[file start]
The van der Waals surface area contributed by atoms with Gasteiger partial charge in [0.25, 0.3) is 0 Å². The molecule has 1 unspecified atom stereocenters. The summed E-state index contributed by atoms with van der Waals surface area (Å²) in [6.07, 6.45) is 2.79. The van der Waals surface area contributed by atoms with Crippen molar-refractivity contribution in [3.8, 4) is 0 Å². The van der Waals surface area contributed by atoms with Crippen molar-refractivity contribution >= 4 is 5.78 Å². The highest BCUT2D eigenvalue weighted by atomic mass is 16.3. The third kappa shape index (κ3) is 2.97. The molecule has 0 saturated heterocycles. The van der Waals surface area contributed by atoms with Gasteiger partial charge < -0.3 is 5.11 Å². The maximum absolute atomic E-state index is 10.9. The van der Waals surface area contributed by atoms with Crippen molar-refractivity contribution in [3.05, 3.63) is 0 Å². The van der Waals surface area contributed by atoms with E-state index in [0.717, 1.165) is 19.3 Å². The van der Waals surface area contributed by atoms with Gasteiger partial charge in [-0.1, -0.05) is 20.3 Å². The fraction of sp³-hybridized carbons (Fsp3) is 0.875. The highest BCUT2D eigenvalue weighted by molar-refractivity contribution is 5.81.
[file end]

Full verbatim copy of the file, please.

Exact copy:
The van der Waals surface area contributed by atoms with Gasteiger partial charge in [0.25, 0.3) is 0 Å². The molecule has 1 unspecified atom stereocenters. The summed E-state index contributed by atoms with van der Waals surface area (Å²) in [6.07, 6.45) is 2.79. The van der Waals surface area contributed by atoms with Crippen molar-refractivity contribution in [3.8, 4) is 0 Å². The van der Waals surface area contributed by atoms with Crippen molar-refractivity contribution >= 4 is 5.78 Å². The highest BCUT2D eigenvalue weighted by atomic mass is 16.3. The third kappa shape index (κ3) is 2.97. The molecule has 0 saturated heterocycles. The van der Waals surface area contributed by atoms with Gasteiger partial charge < -0.3 is 5.11 Å². The maximum absolute atomic E-state index is 10.9. The van der Waals surface area contributed by atoms with Crippen molar-refractivity contribution in [3.05, 3.63) is 0 Å². The van der Waals surface area contributed by atoms with E-state index in [0.717, 1.165) is 19.3 Å². The van der Waals surface area contributed by atoms with Gasteiger partial charge in [-0.1, -0.05) is 20.3 Å². The fraction of sp³-hybridized carbons (Fsp3) is 0.875. The highest BCUT2D eigenvalue weighted by molar-refractivity contribution is 5.81.